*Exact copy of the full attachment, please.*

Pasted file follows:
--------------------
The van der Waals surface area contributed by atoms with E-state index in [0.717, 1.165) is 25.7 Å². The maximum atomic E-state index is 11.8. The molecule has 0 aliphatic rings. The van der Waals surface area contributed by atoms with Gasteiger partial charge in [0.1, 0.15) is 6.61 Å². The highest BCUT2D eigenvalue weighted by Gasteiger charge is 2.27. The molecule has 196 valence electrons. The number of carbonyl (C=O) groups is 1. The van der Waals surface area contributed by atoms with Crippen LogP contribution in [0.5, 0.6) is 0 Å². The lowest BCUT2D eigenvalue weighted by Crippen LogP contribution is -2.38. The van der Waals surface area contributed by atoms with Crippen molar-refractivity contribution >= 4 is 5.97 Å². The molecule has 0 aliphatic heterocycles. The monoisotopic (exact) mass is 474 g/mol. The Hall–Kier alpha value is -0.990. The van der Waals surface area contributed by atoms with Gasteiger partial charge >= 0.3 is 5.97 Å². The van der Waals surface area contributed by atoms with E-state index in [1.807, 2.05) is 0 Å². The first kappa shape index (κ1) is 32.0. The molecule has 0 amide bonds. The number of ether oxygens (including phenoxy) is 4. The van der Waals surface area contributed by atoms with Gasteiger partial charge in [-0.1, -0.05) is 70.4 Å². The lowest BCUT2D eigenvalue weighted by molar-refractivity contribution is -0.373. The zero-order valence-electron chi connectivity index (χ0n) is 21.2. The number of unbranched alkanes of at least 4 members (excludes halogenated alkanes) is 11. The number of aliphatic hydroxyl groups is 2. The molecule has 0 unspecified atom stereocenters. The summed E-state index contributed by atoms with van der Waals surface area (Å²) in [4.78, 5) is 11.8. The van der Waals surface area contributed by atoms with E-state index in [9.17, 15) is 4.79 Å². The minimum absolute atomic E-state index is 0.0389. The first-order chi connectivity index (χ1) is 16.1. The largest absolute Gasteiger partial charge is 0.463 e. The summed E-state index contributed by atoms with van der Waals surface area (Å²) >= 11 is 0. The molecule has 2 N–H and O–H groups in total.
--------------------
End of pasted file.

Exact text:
The van der Waals surface area contributed by atoms with E-state index in [0.717, 1.165) is 25.7 Å². The maximum atomic E-state index is 11.8. The molecule has 0 aliphatic rings. The van der Waals surface area contributed by atoms with Gasteiger partial charge in [0.1, 0.15) is 6.61 Å². The highest BCUT2D eigenvalue weighted by Gasteiger charge is 2.27. The molecule has 196 valence electrons. The number of carbonyl (C=O) groups is 1. The van der Waals surface area contributed by atoms with Crippen LogP contribution in [0.5, 0.6) is 0 Å². The lowest BCUT2D eigenvalue weighted by Crippen LogP contribution is -2.38. The van der Waals surface area contributed by atoms with Crippen molar-refractivity contribution >= 4 is 5.97 Å². The molecule has 0 aliphatic heterocycles. The monoisotopic (exact) mass is 474 g/mol. The Hall–Kier alpha value is -0.990. The van der Waals surface area contributed by atoms with Gasteiger partial charge >= 0.3 is 5.97 Å². The van der Waals surface area contributed by atoms with E-state index in [1.807, 2.05) is 0 Å². The first kappa shape index (κ1) is 32.0. The molecule has 0 amide bonds. The number of ether oxygens (including phenoxy) is 4. The van der Waals surface area contributed by atoms with Gasteiger partial charge in [-0.1, -0.05) is 70.4 Å². The lowest BCUT2D eigenvalue weighted by molar-refractivity contribution is -0.373. The zero-order valence-electron chi connectivity index (χ0n) is 21.2. The number of unbranched alkanes of at least 4 members (excludes halogenated alkanes) is 11. The number of aliphatic hydroxyl groups is 2. The molecule has 0 unspecified atom stereocenters. The summed E-state index contributed by atoms with van der Waals surface area (Å²) in [4.78, 5) is 11.8. The van der Waals surface area contributed by atoms with E-state index in [9.17, 15) is 4.79 Å². The minimum absolute atomic E-state index is 0.0389. The first-order chi connectivity index (χ1) is 16.1. The largest absolute Gasteiger partial charge is 0.463 e. The summed E-state index contributed by atoms with van der Waals surface area (Å²) >= 11 is 0. The molecule has 2 N–H and O–H groups in total.